Important things to know about climate change

While cheering for their faction of scientists, laypeople often lose sight of the big picture — the key things to know when making public policy about this important issue.

Truth Will Make You Free

(a)  The work of the IPCC’s Working Group I (the physical science) and the major science institutes are the best guides for information about these issues.

(b)  The world has been warming during the past two centuries, in a succession of warming, cooling, and pauses. As for our influence, here is the consensus of climate scientists (as expressed in the IPCC’s AR5 Working Group I):

“It is extremely likely (95 – 100% certain) that human activities caused more than half of the observed increase in global mean surface temperature from 1951 to 2010.”

Look here for more evidence that this is a consensus. For research about the 1951 date see When did we start global warming? See the surprising answer., 18 October 2012

(c)  There is a debate about the attribution (causes) of past warming — which probably varied over time — between natural drivers (e.g., rebound from the Little Ice Age, solar influences) and anthropogenic drivers (eg, CO2, aerosols, land use changes). Other that that stated in (b), the IPCC’s reports make few claims about attribution of climate activity. This remains actively debated in the literature.

(d)  Warming of the surface atmosphere paused {or perhaps slowed) sometime during 1998-2000. Understanding this is becoming one of the foci of climate science literature, a debate about climate forecasts, both the extent of future CO2 emissions and the net effects of the various natural and anthropogenic drivers.  The 2016-17 El Nino appears to have ended the pause.

  1. Still good news: global temperatures remain stable, at least for now., 14 October 2012
  2. Scientists explore causes of the pause in warming, perhaps the most important research of the decade, 17 January 2014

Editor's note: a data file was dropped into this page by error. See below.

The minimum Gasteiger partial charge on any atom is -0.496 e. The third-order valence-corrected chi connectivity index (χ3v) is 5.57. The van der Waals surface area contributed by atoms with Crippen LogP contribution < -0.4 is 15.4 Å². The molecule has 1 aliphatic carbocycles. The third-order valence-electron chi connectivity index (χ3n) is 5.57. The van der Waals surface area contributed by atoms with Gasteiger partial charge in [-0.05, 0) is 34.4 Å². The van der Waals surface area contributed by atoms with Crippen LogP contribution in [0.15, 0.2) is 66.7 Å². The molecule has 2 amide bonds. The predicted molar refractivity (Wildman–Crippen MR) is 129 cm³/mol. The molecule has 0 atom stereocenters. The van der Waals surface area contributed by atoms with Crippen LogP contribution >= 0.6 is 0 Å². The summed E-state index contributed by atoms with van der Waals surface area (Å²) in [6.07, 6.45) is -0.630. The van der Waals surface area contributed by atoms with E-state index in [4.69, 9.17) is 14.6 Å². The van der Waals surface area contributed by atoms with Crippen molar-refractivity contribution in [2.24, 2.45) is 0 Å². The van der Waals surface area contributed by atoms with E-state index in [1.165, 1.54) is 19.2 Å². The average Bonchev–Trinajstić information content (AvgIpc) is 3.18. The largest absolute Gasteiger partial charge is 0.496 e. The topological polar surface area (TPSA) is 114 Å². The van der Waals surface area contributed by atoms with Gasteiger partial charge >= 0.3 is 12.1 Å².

3. One of the most important questions we face: when will the pause in global warming end?, 25 August 2013

(e)  How long the pause lasts might have a large impact on the public policy response to climate change:

(f)  Since 2009 my recommendations have been the same about ways to respond to climate change:

  1. More funding for climate sciences. Many key aspects (e.g., global temperature data collection and analysis) are grossly underfunded.
  2. A review of the climate forecasting models by a multidisciplinary team of relevant experts who have not been central players in this debate. Include a broader pool than those who have dominated the field, such as geologists, chemists, statisticians and software engineers.
  3. Run government-funded climate research with tighter standards (e.g., posting of data and methods, review by unaffiliated experts), as we do for biomedical research.
  4. We should begin a well-funded conversion to non-carbon-based energy sources, for completion by the second half of the 21st century — justified by both environmental and economic reasons (see these posts for details).
  5. Begin more aggressive efforts to prepare for extreme climate. We’re not prepared for repeat of past extreme weather (e.g., a real hurricane hitting NYC), let alone predictable climate change (e.g., sea levels climbing, as they have for thousands of years).
  6. A new recommendation — the most important one: break the gridlocked public policy by running a fair test of the climate models.

(g)  Posts about preparing for climate change:

  1. How can we save the world from climate change?
  2. Preparing for the future: should we be precautionary or proactionary?
  3. Let’s prepare for past climate instead of bickering about predictions of climate change.
  4. Climate scientists can restart the climate change debate & win: test the models!



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